Turning Point Park. Meet at Boxart St. parking lot. 4285990, cityofrochester.gov. 6 p.m. Free. [ Wednesday, June 8 ] Brooks & Brambles: Griffith Road to Pennycook. Letchworth State Park, off Rt. 390, Castile. 493-3625. 10 a.m. Free. Summer 5K Training Program. 340-8655, penfield.org. 6 p.m. $60, register.
Special Events [ Wednesday, June 1 ] August Group Career Fair. Monroe Community College R. Thomas Flynn Campus Center, 1000 East continues on page 26
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Let there be Peace on Earth and let it Begin with Me
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rochestercitynewspaper.com City 25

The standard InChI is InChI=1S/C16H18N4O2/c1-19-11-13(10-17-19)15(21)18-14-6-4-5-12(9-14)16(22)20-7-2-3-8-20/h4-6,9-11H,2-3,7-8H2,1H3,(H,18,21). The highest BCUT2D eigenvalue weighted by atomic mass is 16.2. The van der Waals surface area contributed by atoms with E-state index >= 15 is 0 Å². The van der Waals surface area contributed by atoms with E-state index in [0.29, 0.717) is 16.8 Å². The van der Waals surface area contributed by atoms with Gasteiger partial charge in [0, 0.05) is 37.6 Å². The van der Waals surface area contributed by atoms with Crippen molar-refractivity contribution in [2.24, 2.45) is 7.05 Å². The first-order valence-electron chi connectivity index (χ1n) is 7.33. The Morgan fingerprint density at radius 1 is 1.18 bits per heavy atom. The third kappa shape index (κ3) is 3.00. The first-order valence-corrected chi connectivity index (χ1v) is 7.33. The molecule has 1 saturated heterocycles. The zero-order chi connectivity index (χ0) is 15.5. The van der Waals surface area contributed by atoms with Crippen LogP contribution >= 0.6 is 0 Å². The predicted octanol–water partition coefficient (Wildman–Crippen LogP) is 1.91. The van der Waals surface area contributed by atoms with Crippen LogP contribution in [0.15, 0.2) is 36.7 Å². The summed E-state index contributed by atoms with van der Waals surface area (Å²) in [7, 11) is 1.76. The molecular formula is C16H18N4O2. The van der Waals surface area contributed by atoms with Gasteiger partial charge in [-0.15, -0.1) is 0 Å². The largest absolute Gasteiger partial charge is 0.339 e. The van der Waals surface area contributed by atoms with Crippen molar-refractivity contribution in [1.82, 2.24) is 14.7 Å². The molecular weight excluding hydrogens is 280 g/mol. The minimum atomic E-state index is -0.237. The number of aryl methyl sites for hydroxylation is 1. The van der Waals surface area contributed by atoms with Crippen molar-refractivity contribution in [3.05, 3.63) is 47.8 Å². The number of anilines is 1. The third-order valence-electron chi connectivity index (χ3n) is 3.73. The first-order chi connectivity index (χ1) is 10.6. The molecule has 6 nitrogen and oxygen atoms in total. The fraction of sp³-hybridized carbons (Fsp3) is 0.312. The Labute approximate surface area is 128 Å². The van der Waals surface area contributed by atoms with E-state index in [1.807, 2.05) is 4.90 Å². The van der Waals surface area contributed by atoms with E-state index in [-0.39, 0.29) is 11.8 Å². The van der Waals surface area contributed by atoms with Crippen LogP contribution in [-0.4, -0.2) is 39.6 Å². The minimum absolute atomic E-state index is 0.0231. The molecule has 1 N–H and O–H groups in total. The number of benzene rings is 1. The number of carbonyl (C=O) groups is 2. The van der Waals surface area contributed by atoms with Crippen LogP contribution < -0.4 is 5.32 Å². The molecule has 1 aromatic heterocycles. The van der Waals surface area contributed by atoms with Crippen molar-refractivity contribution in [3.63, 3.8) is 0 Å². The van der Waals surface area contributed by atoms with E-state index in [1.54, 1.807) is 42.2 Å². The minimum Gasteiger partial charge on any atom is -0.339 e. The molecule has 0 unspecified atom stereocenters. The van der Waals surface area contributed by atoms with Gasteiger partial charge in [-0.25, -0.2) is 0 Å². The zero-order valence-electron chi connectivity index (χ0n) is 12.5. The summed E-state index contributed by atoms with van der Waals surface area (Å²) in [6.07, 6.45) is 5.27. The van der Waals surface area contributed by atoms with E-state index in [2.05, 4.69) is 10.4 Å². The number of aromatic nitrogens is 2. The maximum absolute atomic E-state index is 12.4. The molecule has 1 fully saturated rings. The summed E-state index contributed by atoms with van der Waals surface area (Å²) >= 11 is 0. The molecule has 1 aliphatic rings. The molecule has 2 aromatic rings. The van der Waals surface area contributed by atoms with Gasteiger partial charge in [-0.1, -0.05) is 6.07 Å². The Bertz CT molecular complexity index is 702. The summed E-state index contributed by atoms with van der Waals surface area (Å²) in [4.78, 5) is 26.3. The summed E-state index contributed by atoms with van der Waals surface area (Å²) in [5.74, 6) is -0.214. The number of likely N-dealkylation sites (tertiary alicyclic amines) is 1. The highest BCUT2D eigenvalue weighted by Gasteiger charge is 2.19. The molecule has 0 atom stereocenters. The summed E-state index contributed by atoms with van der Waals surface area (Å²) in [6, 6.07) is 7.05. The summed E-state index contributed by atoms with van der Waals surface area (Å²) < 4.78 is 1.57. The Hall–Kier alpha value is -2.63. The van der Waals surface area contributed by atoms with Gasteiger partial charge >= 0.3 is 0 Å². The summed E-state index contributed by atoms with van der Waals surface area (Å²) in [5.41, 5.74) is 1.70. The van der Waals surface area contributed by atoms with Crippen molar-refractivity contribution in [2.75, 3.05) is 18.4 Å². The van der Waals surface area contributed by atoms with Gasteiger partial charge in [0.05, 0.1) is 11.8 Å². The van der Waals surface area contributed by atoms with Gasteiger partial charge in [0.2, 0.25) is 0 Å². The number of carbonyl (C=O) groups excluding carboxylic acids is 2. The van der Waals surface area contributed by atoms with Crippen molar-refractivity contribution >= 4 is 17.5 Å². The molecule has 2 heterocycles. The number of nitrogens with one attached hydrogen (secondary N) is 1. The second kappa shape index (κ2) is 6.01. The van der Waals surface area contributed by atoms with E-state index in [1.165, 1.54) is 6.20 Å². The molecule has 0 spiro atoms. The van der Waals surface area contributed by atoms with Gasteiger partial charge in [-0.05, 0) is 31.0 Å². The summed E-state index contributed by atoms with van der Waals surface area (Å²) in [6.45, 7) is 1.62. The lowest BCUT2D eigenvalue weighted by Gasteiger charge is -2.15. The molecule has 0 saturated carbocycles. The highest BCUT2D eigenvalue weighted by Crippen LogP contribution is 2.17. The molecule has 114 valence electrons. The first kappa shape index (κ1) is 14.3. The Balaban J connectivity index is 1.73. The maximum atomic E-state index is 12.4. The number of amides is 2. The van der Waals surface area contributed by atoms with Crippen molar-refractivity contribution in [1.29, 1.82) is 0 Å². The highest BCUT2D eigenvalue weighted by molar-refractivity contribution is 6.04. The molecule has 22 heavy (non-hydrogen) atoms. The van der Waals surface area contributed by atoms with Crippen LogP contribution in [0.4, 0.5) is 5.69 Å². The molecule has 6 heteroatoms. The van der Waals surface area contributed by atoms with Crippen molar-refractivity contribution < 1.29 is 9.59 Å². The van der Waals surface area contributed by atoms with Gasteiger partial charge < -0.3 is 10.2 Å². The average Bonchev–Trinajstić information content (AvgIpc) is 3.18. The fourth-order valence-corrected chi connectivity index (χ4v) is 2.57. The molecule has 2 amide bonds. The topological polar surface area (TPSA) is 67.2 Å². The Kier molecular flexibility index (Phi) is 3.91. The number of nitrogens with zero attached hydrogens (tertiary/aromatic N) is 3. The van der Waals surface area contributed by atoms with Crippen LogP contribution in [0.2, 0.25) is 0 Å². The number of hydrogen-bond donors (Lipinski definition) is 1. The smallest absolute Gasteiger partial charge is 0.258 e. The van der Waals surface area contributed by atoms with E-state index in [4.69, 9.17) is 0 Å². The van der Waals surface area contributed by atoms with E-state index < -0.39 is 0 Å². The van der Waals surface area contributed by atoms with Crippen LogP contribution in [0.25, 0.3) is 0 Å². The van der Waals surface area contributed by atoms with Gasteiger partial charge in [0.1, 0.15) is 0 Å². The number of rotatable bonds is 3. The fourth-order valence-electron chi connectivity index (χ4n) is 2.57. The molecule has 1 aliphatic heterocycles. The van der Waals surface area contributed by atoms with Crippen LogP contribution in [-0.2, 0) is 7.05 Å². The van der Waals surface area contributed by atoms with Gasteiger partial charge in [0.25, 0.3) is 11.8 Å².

Special Events Henrietta Rd. augustgroup.org/ careerfair. 2-5 p.m. Free. Information Session: Train for a Marathon or Half Marathon. Fleet Feet Sports, 2210 Monroe Ave. 697-3338, fleetfeetrochester. com. 6 p.m. Free. June Career Fair. Monroe Community College-Forum/ Flynn/Fine Arts Building, 1000 E Henrietta Rd. taiello@ augustgroup.org. 2-5 p.m. Free admission. Rochester Winos Wine & Food Pairing. Scotland Yard, 187 St. Paul St. 288-2277, rochesterwinos.com. 6: 30 p.m. registration, event 7 p.m. $30-35, register. Screening: “Return to El Salvador.” Downtown Presbyterian Church, 121 N Fitzhugh St. rkaiser3@rochester. rr.com, rocla.com. 7 p.m. Free. [ thurSday, JuNE 2 ] New York State Coalition of Property Owners and Businesses Inc. Meeting. Wishing Well Party House, 1190 Chili Ave., Gates. 703-7444, nyscoalition.com. 6: 30 p.m. $15, free to members, register. [ thurSday, JuNE 2Saturday, JuNE 4 ] George Eastman House Garden and Estate Sale. Hutchinson House, 930 East Ave. 271-3361, eastmanhouse.org. 10 a.m.-4 p.m. Free admission. South Wedge Farmers Market. Boulder Coffee Co-South Wedge, 100 Alexander St. firstname.lastname@example.org, swfarmersmarket.org. 4-7 p.m. Free. Sticky Lips BBQ Fundraiser. School 46, 250 Newcastle Rd. email@example.com. 4-7 p.m. while meals last. $10. [ FrIday, JuNE 3 ] Church Women United of Rochester’s June Program and Picnic. Carmen Clark Lodge, Brighton Town Park, 777 Westfall Rd. 342-2790. 9: 30 a.m.-12: 30 p.m. $3 registration. Rochester Activists for Animal Rights (RAAR) Vegan Ice-Cream/ Movie Fundraiser. Flying Squirrel, 285 Clarissa St. Kathryn Caldwell 509-7307. 8-10 p.m. $5-10 suggested donation. We Are Change Rochester. Java’s Cafe, 16 Gibbs St. 469-2323, WeAreChangeRochesterNY.org. 7 p.m. Free. [ Saturday, JuNE 4 ] “Chef’s Day” Series: Chuck Wilson, The Hungry Pirate. Public Market, 280 N Union St. 428-6907, cityofrochester.gov/ publicmarket. 10-11 a.m. Free. ABC Basset Rescue Summer Fest. Monroe County Fairgrounds, 2695 E Henrietta Rd, Henrietta, NY 14467. SommerSlavin@ hotmail.com, nybasset.org. 12-6 p.m. $25/couple or $10/ Individual, Kids 16 & under free. Annual Rochester Hamfest and Tech Expo. Barnard Carnival Grounds, 360 Maiden Lane, Greece. HFProducer@ RochesterHam.org, rochesterhamfest.org. 8 a.m.-4 p.m. $5 admission, ages 16 and under free. 26 City JuNE 1-7, 2011